# Divergence invariant lifting of a vector field via a submersion

What is an example of a smooth submersion $P:S^{3}\to S^{2}$ for which the following statment is Not true:

For every vector field $X$ on $S^{2}$ there is a non vanishing vector field $\tilde{X}$ on $S^{3}$ with the following properties:

1. $P$ maps the solutions of $\tilde{X}$ to solutions of $X$

2.$Div(\tilde{X})$ is constant on each level set $P^{-1}(a),\;\;\forall a \in S^{2}$

Does the answer of this question depend on a particular metric on our manifolds $S^{2}$ and $S^{3}$, as divergence is a geometric quantity? I mean that if we change the metric, would the answer change?

The Note 1 of the following post is a motivation for this question.

One can repeat the same question by replacing the above spheres with two compact reimannian manifolds $M,N$ of dimension $m>n$ respectively, such that every $m-n$ dimensional subbundle of $TM$ possess a nonvanishing smooth global section. Is such lifting $\tilde{X}$ always possible? Am I greedy if I ask for exsistence of a lifting $\tilde{X}$ with the above property with the additional condition $Div(\tilde{X})=Div(X)\circ P$. What type of obstruction would appear in this latest version?

To start, perhaps we need to have a zero- divergence non vanishing vector field tangent to $\ker DP$. Can we find such global vec. field?

• @GerryMyerson thanks for your suggestion. I edited the title. – Ali Taghavi Nov 17 '14 at 7:31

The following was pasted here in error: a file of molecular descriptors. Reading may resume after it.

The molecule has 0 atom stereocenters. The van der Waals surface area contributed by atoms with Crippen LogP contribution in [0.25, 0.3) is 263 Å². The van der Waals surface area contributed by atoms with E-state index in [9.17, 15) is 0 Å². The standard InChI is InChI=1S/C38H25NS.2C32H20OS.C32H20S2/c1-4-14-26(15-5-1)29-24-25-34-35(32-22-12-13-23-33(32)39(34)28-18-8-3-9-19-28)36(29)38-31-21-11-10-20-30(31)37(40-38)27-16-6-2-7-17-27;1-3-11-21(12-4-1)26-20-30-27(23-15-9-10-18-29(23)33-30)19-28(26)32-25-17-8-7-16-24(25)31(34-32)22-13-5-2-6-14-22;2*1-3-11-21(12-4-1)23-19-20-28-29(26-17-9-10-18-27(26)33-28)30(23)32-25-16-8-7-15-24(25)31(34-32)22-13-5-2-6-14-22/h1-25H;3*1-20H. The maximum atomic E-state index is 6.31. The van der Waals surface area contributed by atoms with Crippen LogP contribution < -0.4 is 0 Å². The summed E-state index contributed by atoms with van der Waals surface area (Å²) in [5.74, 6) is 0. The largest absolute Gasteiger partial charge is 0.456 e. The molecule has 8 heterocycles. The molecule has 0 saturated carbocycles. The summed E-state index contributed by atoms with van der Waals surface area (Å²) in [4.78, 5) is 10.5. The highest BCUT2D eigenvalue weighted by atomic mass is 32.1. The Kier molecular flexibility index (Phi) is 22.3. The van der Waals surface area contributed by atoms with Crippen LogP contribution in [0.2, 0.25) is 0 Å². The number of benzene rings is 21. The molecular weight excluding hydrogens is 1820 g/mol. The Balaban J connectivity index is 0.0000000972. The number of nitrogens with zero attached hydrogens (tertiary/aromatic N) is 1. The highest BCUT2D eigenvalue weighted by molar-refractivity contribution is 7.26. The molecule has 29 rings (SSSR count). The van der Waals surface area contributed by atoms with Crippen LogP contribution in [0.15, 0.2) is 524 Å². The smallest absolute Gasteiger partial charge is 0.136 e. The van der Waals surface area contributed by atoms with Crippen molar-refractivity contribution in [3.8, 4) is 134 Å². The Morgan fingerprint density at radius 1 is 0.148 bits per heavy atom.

## 1 Answer

The only thing one really needs to define the operation $\mathrm{Div}:{\frak{X}}(S^3)\to C^\infty(S^3)$, i.e., mapping vector fields on $S^3$ to functions on $S^3$, is a volume form on $S^3$. (One can get away with even less, of course; really, one only needs a flat connection on the top exterior power of the cotangent bundle of the manifold in question, but I'll leave that refinement to the interested.)

If $\Omega$ is a volume form on $M=S^3$, then one defines the operator $\mathrm{Div}$ so that $$\mathrm{d}(\iota_X\Omega) = \mathrm{Div}(X)\ \Omega,$$ where $\iota_X\Omega$ denotes the interior product of $X$ with $\Omega$.

In the case of a submersion $\pi:S^3\to S^2$ (though this can obviously be done in much greater generality), one can choose volume forms $\Omega$ on $S^3$ and $\omega$ on $S^2$, and there will exist a unique vector field $V$ on $S^3$ such that $\iota_V\Omega = \pi^*\omega$. This $V$ will be non vanishing and will be tangent to the fibers of $\pi$.

Now, given any vector field $X$ on $S^2$, there will be some $\pi$-related vector field $\tilde X$ on $S^3$, and any other vector field $\hat X$ on $S^3$ that is $\pi$-related to $X$ will satisfy $\hat X = \tilde X + \lambda V$ for some unique function $\lambda$ on $S^3$. One then finds, by computation, that $$\mathrm{Div}(\hat X) = \mathrm{Div}(\tilde X) + \mathrm{d}\lambda(V).$$

Finally, since the fibers of $\pi$ must be compact and connected (and, hence, be circles), one can introduce a smooth family of metrics on the $\pi$-fibers in which $V$ has constant length and use the smooth dependence of the Greens operator on the metric to show that there will always exist a choice of $\lambda$ (unique up to the addition of a function of the form $\pi^*f$ for $f\in C^\infty(S^2)$) such that the function $\mathrm{Div}(\hat X)$ is constant on each fiber.

• Prof. Bryant, thank you very much for the answer. – Ali Taghavi Nov 17 '14 at 17:38